When a documentary title is simply called Elephant Refugees, it’s easy to realise they have no place to call home and somewhere, humans are mistreating them. In respect to the latter, when Botswana banned elephant poaching in 2014, these gentle mammals knew there’s a haven to flock to and it’s perfectly documented. Their migration was unexpected, and it generated problems and provoked humanity to re-evaluate their accord with the gentle beast.
What’s studied in this documentary by Louise Hogarth goes beyond studying our rapport with this majestic fellow. The last work I reviewed was When Elephants Were Young, which concerned the latter–exploiting them for tourism and labour. With this latest, the focus is on how we can help them. But at what cost? When they proved to be a unexpected boon to a region that’s been opening up to eco-tourism, to move them away is required when they start devestating the area in search for water. In regards to the Moller family’s ironically named camp site and bush lodge, Elephant Sands, the pros and cons about keeping them around or sending them away need to be weighed.
One easy solution, if the myth is true, is to introduce mice into the habitat. They can decide for themselves if its worth sticking around to entertain the visitors. However, I feel that chasing them out is cruel. Where else can they go? This work is pleasant since it studies what we can do as humanitarians for them, not hunters.
Game of Thrones’s Jerome Flynn narrates this work, and the cameras act like a flies on the wall to chronicle the events as they unfold about why they arrived in this new country, and what the Moller family did to keep their business alive. Although they wanted the added influx to go away, the knew better. Just how they helped each herd is heartwarming. But before they started on their mission, they had to look at what was causing this mass migration. It turns out their previous watering holes dried up, and that’s due to climate change. It’s affecting the world everywhere, and nowhere is safe. To say Africa is the least affected is a lie. To have people renew the various old watersheds in hopes other animals will return to them, and renew the area is their goal.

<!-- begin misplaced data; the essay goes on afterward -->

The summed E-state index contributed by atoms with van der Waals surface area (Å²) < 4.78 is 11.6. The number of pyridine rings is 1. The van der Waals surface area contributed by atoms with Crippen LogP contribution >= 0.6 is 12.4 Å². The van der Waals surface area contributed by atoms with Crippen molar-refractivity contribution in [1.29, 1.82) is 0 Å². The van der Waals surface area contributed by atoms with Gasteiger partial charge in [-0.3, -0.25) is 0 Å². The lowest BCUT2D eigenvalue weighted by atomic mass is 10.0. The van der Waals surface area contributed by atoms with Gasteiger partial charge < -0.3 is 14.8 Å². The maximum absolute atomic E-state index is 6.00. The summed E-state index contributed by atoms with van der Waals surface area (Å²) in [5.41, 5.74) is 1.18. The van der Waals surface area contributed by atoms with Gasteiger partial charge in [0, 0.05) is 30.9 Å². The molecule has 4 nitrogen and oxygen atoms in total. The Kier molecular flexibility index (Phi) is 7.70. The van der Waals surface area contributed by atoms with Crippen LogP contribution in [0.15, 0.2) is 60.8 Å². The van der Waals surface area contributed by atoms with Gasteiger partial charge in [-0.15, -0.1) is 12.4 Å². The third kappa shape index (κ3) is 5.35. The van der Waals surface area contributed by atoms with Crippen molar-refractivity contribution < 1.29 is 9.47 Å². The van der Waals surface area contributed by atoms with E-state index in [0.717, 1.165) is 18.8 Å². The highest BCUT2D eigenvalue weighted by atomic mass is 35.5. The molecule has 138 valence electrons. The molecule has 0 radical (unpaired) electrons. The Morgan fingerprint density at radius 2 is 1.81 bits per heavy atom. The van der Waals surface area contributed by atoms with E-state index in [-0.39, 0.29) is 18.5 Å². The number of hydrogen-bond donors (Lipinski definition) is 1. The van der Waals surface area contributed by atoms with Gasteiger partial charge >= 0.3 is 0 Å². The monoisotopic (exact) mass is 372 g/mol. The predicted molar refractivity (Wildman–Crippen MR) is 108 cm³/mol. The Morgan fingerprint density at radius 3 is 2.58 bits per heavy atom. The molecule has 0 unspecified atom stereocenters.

However, there’s a looming threat. In 2019, the new Botswana government decided it’s time to allow their numbers to be pruned by reinstating hunting. It’s a tragedy to allow hunters to go killing them is an easy way to deal with the situation. Surely, there must be other ideas. As this work tracks the years of change, what’s happening now is hard to watch.
In light of recent developments, Hogarth made Elephant Refugees to make people aware of the latest issues. She also released a statement, “Elephants are extraordinarily emotional beings. They are conscious of themselves as individuals. They feel joy, experience sadness, pain, pleasure, and grief. They cry real tears and exhibit beautiful qualities of compassion and protection. Elephants need increased understanding and tolerance from us, and by deepening our connection with them and opening our hearts to them, we may eventually be able to return to a peaceful co-existence with them. These are truly gentle giants who simply want to be respected, honoured for who they are and left in peace.
One African elephant is killed every 15 minutes, which equals 40,000 a year. Africa’s total estimated elephant population is less than 400,000. If the killing continues; elephants will be extinct in 10 years. Together, we can and must attempt to save Africa’s elephants. I don’t want to live in a world without elephants.”
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5 Stars out of 5
Elephant Refugees Trailer